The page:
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Volvo's Global RFID Initiative

The auto manufacturer shifts production into a higher gear, driving improvements and cost savings.
By Samuel Greengard
Jul 24, 2016

To meet the demands and complexities of global manufacturing, Volvo Car Group (Volvo Personvagnar) has turned to radio frequency identification technology to drive innovation and bottom-line results. The Swedish automotive manufacturer has relied on RFID in one form or another since the late 1990s, and it has widely adopted the technology for niche projects. Now, the company has embarked on a smart manufacturing initiative designed to automate production lines, boost output and lower costs at its plants in Sweden, Belgium and China.

The project, which launched in 2008 and has since evolved through 18 versions, ties together dozens of previously discreet technologies, processes and systems. It took roughly six years to develop the current solution, says Yvan Jacquet, Volvo Car Group's data communications and RFID concept project manager. A key piece of the project was the ability to use one permanent RFID tag throughout the entire manufacturing process. The company also had to contend with a manufacturing environment that introduces read challenges revolving around interferences and reflections from metal. In addition, developing the software to operate and manage the system required significant time and effort. "There were many different technologies and systems that had to work together seamlessly," Jacquet says.

RFID makes it possible for Volvo to more easily assemble different vehicle models on the same production line.
RFID now makes it possible for Volvo to more easily assemble different vehicle models on the same production line—including the V40, XC60 and S60 in Belgium and the V60, V70, S90, V90 and XC90 in Sweden—while managing myriad variations and details throughout a manufacturing process that spans numerous stations, including welding, painting and assembly. "It is a complicated manufacturing environment that requires a very high level of precision and accuracy," Jacquet says.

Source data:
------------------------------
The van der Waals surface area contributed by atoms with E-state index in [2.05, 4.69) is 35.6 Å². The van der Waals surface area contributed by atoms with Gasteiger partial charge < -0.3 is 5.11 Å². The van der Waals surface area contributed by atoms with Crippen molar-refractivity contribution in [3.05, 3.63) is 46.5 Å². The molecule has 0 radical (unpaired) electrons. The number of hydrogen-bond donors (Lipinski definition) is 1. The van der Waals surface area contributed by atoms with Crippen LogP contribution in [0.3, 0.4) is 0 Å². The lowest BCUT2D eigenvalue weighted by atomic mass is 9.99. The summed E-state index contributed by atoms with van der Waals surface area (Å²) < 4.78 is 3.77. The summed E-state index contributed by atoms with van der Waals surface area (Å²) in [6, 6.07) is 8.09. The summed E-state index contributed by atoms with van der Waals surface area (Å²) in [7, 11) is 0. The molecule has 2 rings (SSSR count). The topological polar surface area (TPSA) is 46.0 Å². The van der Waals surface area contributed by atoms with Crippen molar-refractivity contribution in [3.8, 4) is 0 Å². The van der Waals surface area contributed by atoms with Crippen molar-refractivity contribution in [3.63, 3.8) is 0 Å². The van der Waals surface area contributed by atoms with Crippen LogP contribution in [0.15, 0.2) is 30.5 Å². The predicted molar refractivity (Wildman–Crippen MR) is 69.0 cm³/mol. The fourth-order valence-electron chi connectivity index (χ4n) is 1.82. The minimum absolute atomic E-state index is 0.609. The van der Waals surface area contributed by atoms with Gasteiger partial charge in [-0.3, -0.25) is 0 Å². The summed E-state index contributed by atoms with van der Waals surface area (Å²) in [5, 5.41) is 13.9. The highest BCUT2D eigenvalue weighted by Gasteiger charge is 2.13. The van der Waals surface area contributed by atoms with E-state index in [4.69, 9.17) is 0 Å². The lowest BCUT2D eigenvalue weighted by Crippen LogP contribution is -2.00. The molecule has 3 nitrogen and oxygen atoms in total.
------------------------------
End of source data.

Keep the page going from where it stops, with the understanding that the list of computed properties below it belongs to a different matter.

Steering Toward Automation
When Volvo began using RFID nearly 20 years ago, the technology was clearly in its infancy. At the time, the company relied on microwave technology operating at 2.45 GHz to manage specific processes in its welding and paint shops. But due to tag limitations—including how much data could be stored on them and their inability to withstand harsh environmental conditions—it was impossible to use the tags more comprehensively and to integrate these systems into the general manufacturing process, Jacquet says. "There were clear benefits to using the technology," he states, "but as time went on, the RFID systems couldn't deliver the bigger benefits that were possible."

In fact, tag destruction was a major issue for Volvo. In the paint shop, for example, "We were at the limit of performance for thermal temperature," Jacquet recalls. As a result, "In the final assembly shop, we have used a cheaper technology with a reusable infrared tag on the roof of the car." Further complicating matters, plants in Göteborg, Sweden, and Ghent, Belgium, had different systems in place. "Overall, we had about 10 different RFID systems across the facilities," he says. Then, in 2004, the company that supplied the tags opted to discontinue production because the cost of manufacturing was too high. "We were paying about €400 per tag," he adds. "They were very expensive tags. We were facing a nightmare in regard to changing the entire system, since it was based on a single vendor solution. It was time to take an entirely different approach and build an entirely new RFID framework."

Jacquet initiated a project called New Generation of Identification System (NGIDS). The company set several goals—first and foremost, to have a single RFID framework that would span the company and its manufacturing facilities. "We wanted to have a complete global strategy for the Volvo Group," he explains. Volvo also wanted to use only one tag per car—each with a unique reference number—across the entire manufacturing process. This would eliminate conflicts related to multiple tag reads and streamline RFID management. Moreover, the system would need to tie into production-steering systems and provide the highly flexible and global data handling that facilities in different countries required.

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